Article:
Skip to main content

Sharing your gifts: Presents from the heart...not a list

It starts right after Thanksgiving and sometimes even before: the gift wish list. I start getting them from others and others begin requesting them from us.

What do you want? What do the girls want?

It's an impossible question for me to answer.

I want world peace. I want my kitchen cabinets refinished. I want my half bath downstairs finished. I want a new bathtub. A new patio. A major purge of the girls' closets. My kids to grow up happy and healthy. Someone to install my new outlets for me so I don't have to do it (and yes thankyouverymuch I know how). I want a personal chef who is completely organic and will make us go vegan three times a week. I want my new flooring in. I want to make sure every child has a place to live that is safe and access to health care. I think you get the gist.

I don't think you can find these things at a mall or put them easily in a box.

So I struggle for things to tell people and I struggle against my intense dislike of wish lists. I realize I am alone in this dislike, at least among the people I know.

I know this because they get so frustrated with me and what they feel are my ridiculous answers, such as, "You know what I enjoy, what the kids enjoy...we'll appreciate whatever you get. We don't need gifts so it's a pleasure just to get one, and I love seeing what people think I'll like, finding out new things."

I'm sure I sound frustrating and full of crap.

And yet, I am sincere. I don't feel that wish lists are in what I think of as the spirit of the season.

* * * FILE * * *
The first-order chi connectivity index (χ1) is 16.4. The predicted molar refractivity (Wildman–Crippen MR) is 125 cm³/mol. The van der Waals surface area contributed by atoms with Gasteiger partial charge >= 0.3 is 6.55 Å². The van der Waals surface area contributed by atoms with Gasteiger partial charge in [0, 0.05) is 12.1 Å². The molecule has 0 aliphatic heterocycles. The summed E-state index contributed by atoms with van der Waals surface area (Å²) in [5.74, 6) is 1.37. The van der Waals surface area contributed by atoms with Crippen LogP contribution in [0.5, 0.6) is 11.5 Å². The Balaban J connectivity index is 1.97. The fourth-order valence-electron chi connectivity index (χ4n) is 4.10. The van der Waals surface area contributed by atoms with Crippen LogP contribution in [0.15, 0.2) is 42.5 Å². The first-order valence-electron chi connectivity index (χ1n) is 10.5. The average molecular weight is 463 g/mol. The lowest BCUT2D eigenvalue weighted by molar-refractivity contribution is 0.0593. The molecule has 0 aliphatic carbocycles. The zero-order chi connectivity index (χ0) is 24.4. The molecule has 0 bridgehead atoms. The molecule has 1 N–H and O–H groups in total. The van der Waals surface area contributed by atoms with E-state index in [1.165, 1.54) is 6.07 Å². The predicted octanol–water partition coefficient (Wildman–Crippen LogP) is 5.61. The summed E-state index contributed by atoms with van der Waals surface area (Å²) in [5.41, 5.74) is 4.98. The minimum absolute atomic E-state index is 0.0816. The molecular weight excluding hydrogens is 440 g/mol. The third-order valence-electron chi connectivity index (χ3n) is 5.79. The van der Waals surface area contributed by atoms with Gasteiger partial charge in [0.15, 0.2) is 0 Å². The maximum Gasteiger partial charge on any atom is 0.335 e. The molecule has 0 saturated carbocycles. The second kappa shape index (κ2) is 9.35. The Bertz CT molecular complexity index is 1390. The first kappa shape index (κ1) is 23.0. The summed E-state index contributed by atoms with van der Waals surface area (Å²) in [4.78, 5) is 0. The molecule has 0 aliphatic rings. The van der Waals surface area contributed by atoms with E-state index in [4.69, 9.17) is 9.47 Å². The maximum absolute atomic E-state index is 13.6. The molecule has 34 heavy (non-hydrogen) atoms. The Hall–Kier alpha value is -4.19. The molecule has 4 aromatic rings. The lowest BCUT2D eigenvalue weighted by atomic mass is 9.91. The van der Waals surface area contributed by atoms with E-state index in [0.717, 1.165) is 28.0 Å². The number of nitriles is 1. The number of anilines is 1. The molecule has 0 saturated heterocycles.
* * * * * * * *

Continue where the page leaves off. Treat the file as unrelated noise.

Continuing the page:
I used to do wish lists. I did them joyfully as a child, imagining getting everything on my list exactly as I had it in my mind. That, by the way, never happened. I got confused: why did you ask what I wanted if you didn't plan to get it? I fought disappointment intermingled with gratitude and excitement. I didn't want two sides of a coin for gift receiving. I just wanted to have the happy and grateful side.

So I shut down my expectations and quit listing wishes.

Out of context, that might sound sad. But in context, it opened me up to enjoying gift giving and receiving a lot more. I ignored others' wish lists and quit driving myself crazy trying to match exactly items from the list. I refused to provide wish lists. And I enjoyed shopping more, giving more, and receiving more. It came from the heart...not a list.

For example, I'd not heard of nor read The Thirteenth Tale last Christmas when my sister-in-law got it for me. I don't think I would have thought to pick it up but on my behalf she took the time to read through several books and select one she thought was "up my alley." I loved that gift.

I would never have thought to get a metal sculpture of a dog that holds a "welcome" sign for my front yard. But my aunt did and it remains one of my favorite things to this day. She "got" that I am quirky and like decoration like that. She got that from caring about me, not from a list.

It never occurred to me to want a set of collapsible measuring cups and collanders, but my stepmother (an ace shopper) knew how much she liked hers and got some for me. I love them!

What a surprise. What a joy.

I like stepping out of my life a little and getting pieces of people I love...pieces of them that they think relate to pieces of me.

I think that's the spirit of the season.

In case you are wondering, I don't ask my kids to write lists. I don't want birthdays and Christmas to be about the presents, anyway. Being together and having a good time is the gift.